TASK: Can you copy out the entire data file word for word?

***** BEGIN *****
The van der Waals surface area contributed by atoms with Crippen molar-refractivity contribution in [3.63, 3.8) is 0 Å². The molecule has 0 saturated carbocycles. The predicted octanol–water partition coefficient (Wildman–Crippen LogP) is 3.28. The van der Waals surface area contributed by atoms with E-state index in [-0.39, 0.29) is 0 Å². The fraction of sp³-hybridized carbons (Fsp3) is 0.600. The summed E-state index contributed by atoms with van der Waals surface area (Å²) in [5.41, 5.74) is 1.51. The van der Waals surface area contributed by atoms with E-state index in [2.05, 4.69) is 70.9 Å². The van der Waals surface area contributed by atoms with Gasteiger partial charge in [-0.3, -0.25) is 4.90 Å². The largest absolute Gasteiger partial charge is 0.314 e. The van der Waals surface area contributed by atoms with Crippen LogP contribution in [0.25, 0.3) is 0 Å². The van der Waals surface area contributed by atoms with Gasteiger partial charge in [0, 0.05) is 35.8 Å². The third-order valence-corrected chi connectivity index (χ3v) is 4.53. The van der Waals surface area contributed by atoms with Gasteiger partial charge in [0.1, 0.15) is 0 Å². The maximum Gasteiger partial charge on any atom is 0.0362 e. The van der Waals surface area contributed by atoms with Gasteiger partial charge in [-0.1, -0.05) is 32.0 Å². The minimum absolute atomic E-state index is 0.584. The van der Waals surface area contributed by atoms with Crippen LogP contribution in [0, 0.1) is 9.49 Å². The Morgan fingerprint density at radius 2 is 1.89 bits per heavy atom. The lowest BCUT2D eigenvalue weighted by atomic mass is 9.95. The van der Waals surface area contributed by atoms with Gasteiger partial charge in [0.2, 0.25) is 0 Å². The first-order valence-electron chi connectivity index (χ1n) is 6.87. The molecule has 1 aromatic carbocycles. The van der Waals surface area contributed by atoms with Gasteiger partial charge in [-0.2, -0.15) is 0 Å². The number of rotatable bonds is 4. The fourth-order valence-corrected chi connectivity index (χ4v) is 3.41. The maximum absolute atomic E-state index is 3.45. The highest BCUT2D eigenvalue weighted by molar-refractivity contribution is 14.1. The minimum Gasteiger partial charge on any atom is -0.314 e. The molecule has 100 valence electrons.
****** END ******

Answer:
The van der Waals surface area contributed by atoms with Crippen molar-refractivity contribution in [3.63, 3.8) is 0 Å². The molecule has 0 saturated carbocycles. The predicted octanol–water partition coefficient (Wildman–Crippen LogP) is 3.28. The van der Waals surface area contributed by atoms with E-state index in [-0.39, 0.29) is 0 Å². The fraction of sp³-hybridized carbons (Fsp3) is 0.600. The summed E-state index contributed by atoms with van der Waals surface area (Å²) in [5.41, 5.74) is 1.51. The van der Waals surface area contributed by atoms with E-state index in [2.05, 4.69) is 70.9 Å². The van der Waals surface area contributed by atoms with Gasteiger partial charge in [-0.3, -0.25) is 4.90 Å². The largest absolute Gasteiger partial charge is 0.314 e. The van der Waals surface area contributed by atoms with Crippen LogP contribution in [0.25, 0.3) is 0 Å². The van der Waals surface area contributed by atoms with Gasteiger partial charge in [0, 0.05) is 35.8 Å². The third-order valence-corrected chi connectivity index (χ3v) is 4.53. The van der Waals surface area contributed by atoms with Gasteiger partial charge in [0.1, 0.15) is 0 Å². The maximum Gasteiger partial charge on any atom is 0.0362 e. The van der Waals surface area contributed by atoms with Gasteiger partial charge in [-0.1, -0.05) is 32.0 Å². The minimum absolute atomic E-state index is 0.584. The van der Waals surface area contributed by atoms with Crippen LogP contribution in [0, 0.1) is 9.49 Å². The Morgan fingerprint density at radius 2 is 1.89 bits per heavy atom. The lowest BCUT2D eigenvalue weighted by atomic mass is 9.95. The van der Waals surface area contributed by atoms with Gasteiger partial charge in [0.2, 0.25) is 0 Å². The first-order valence-electron chi connectivity index (χ1n) is 6.87. The molecule has 1 aromatic carbocycles. The van der Waals surface area contributed by atoms with Gasteiger partial charge in [-0.2, -0.15) is 0 Å². The number of rotatable bonds is 4. The fourth-order valence-corrected chi connectivity index (χ4v) is 3.41. The maximum absolute atomic E-state index is 3.45. The highest BCUT2D eigenvalue weighted by molar-refractivity contribution is 14.1. The minimum Gasteiger partial charge on any atom is -0.314 e. The molecule has 100 valence electrons.